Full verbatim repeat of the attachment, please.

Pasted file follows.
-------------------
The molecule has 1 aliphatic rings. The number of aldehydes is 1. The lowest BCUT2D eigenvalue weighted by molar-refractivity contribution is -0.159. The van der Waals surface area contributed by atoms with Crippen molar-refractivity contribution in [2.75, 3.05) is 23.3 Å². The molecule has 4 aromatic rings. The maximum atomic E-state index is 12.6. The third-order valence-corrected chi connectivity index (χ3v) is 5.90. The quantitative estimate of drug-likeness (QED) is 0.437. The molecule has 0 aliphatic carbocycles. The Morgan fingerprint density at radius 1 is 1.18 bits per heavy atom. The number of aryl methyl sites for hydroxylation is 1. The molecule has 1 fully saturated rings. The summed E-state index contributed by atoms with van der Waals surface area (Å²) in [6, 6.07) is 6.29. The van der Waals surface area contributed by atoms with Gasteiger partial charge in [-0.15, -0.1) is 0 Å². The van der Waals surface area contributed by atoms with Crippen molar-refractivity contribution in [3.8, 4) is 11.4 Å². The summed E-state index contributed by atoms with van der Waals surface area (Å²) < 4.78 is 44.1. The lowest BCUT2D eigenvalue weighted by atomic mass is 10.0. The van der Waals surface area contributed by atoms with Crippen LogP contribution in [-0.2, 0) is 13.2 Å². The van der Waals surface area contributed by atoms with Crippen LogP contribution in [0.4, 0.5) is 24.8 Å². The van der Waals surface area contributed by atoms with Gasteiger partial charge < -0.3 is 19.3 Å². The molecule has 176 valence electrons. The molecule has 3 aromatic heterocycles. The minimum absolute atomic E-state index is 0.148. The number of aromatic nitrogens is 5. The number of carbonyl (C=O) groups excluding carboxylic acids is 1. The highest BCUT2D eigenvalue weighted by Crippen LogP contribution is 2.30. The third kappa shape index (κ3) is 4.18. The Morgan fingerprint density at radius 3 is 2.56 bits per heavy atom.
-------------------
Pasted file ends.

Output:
The molecule has 1 aliphatic rings. The number of aldehydes is 1. The lowest BCUT2D eigenvalue weighted by molar-refractivity contribution is -0.159. The van der Waals surface area contributed by atoms with Crippen molar-refractivity contribution in [2.75, 3.05) is 23.3 Å². The molecule has 4 aromatic rings. The maximum atomic E-state index is 12.6. The third-order valence-corrected chi connectivity index (χ3v) is 5.90. The quantitative estimate of drug-likeness (QED) is 0.437. The molecule has 0 aliphatic carbocycles. The Morgan fingerprint density at radius 1 is 1.18 bits per heavy atom. The number of aryl methyl sites for hydroxylation is 1. The molecule has 1 fully saturated rings. The summed E-state index contributed by atoms with van der Waals surface area (Å²) in [6, 6.07) is 6.29. The van der Waals surface area contributed by atoms with Gasteiger partial charge in [-0.15, -0.1) is 0 Å². The van der Waals surface area contributed by atoms with Crippen molar-refractivity contribution in [3.8, 4) is 11.4 Å². The summed E-state index contributed by atoms with van der Waals surface area (Å²) < 4.78 is 44.1. The lowest BCUT2D eigenvalue weighted by atomic mass is 10.0. The van der Waals surface area contributed by atoms with Crippen LogP contribution in [-0.2, 0) is 13.2 Å². The van der Waals surface area contributed by atoms with Crippen LogP contribution in [0.4, 0.5) is 24.8 Å². The van der Waals surface area contributed by atoms with Gasteiger partial charge < -0.3 is 19.3 Å². The molecule has 176 valence electrons. The molecule has 3 aromatic heterocycles. The minimum absolute atomic E-state index is 0.148. The number of aromatic nitrogens is 5. The number of carbonyl (C=O) groups excluding carboxylic acids is 1. The highest BCUT2D eigenvalue weighted by Crippen LogP contribution is 2.30. The third kappa shape index (κ3) is 4.18. The Morgan fingerprint density at radius 3 is 2.56 bits per heavy atom.